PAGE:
ABHMS awards second grant to Sympara in support of its community building in the spirit of Christ

In furtherance of its mission to support the empowerment of Christian leaders as well as the healing and transforming of communities, American Baptist Home Mission Societies (ABHMS) earlier this year awarded a grant to Sympara, Inc., the second since 2020. Sympara, a nonprofit, works to repurpose church properties and sacred spaces for the common good.

Eager to leverage technology to connect community partners who wish to share their resources, Sympara used its first ABHMS grant to fund initial development of a mobile application. The more recent grant is going toward upgrades to the app to increase its functionality. This includes the addition of a Spanish-language version, story-mapping tools and collaboration features. The grant will also fund training for clergy and lay leaders to enhance their sacred and civic placemaking capacity and enable storytelling about the app’s impact.

The Rev. Dr. Lauren Ng, ABHMS director of Leadership Empowerment, explains that churches and faith organizations that engage in innovative ministries in their communities must also recognize that their collective accomplishments outside of Sunday morning are of vital importance. Yet, identifying and connecting like-minded partners can be a problem. Daniel Pryfogle, Sympara cofounder and CEO, was driven by his vision of interconnected, collaborative communities in his quest for a solution.

As an interim pastor of an American Baptist Churches USA church in Austin, Texas, Pryfogle saw many unused church spaces in his neighborhood. Upon hearing of groups in desperate need of space, his immediate thought was to put them together. As a result of subsequent conversations between Pryfogle and other Sympara co-founders, Sympara’s mission was reformulated to include repurposing underutilized religious properties for social impact.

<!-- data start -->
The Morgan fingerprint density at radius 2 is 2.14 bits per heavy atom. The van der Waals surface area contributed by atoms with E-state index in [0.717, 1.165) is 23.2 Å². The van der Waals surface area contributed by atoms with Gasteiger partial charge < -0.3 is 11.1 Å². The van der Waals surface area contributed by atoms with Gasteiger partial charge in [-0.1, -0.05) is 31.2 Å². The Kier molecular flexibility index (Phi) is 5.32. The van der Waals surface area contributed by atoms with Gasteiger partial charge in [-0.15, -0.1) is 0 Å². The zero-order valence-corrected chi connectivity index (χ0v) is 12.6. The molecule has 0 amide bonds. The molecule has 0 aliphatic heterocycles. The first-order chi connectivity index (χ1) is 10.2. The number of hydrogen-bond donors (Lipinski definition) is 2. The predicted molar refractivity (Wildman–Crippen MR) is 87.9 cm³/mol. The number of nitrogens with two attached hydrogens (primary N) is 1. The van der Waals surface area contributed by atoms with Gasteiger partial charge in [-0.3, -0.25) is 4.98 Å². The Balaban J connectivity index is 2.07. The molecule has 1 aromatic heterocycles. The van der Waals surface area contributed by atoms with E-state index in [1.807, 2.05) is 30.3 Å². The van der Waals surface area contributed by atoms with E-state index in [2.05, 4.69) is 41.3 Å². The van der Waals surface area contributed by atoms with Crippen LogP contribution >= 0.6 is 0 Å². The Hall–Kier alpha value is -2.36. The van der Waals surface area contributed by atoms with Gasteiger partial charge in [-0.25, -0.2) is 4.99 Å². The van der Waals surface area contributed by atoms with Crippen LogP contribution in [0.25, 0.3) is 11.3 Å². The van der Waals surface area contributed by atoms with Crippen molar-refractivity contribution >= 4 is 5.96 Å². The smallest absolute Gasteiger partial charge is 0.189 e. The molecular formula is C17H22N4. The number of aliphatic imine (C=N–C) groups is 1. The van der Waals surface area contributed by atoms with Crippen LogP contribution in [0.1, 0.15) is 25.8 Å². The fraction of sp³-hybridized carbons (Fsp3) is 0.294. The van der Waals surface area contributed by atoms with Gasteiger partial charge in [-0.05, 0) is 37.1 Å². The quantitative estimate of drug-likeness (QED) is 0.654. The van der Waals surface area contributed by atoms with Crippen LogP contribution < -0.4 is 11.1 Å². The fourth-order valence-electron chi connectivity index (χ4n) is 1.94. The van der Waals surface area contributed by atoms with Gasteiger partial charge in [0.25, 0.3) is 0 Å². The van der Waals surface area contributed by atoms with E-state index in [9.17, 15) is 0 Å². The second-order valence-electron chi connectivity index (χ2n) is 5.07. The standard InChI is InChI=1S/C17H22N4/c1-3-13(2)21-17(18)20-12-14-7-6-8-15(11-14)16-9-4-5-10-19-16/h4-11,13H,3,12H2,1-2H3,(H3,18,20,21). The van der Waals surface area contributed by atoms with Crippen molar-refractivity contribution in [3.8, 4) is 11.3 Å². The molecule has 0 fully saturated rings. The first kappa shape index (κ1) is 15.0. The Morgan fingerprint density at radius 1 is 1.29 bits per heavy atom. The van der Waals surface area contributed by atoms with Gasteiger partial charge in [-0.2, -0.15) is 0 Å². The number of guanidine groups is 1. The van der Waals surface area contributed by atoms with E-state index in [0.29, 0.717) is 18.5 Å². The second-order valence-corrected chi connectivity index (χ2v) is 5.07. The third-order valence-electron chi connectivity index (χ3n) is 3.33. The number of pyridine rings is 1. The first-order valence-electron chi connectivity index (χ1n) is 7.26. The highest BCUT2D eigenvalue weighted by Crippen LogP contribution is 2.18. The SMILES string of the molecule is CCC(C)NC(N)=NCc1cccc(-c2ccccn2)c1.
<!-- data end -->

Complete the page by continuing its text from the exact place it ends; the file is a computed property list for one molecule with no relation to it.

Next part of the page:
Pryfogle explains that the theology that guides Sympara’s interpretation of asset-based community development, or, in other words, the approach to strengthening communities in a localized, bottom-up manner, is twofold: acknowledging the movement and energy in communities and recognizing that we are endowed by our Creator with individual gifts and talents.

Two users of the Sympara mobile app, the Rev. Cameron Dunn and Father Eric Grubb, who both serve in Clinton, North Carolina, praise its impact on their communities.

Says Dunn: “I was at a meeting of local leaders, which Eric Grubb was also part of, and we were talking about the growing concerns in our community and the needs within it. And very quickly, we realized people in our community have a great resource of assets [but lack] a communication platform that connects them together. And the Sympara app solves that problem.”

Significantly, the usefulness of the app extends beyond simply connecting community leaders. Both Dunn and Grubb applaud its ability to help individuals in need who might come to their churches.

“Most weeks, I’ll have a handful of people who come by the church who are in need of some kind of assistance: rent assistance, utility assistance, food,” says Grubb. “We have resources at the church to help people in those kinds of crisis moments. We can help someone pay a light bill or something like that, but often I was wondering, is this the most helpful way?”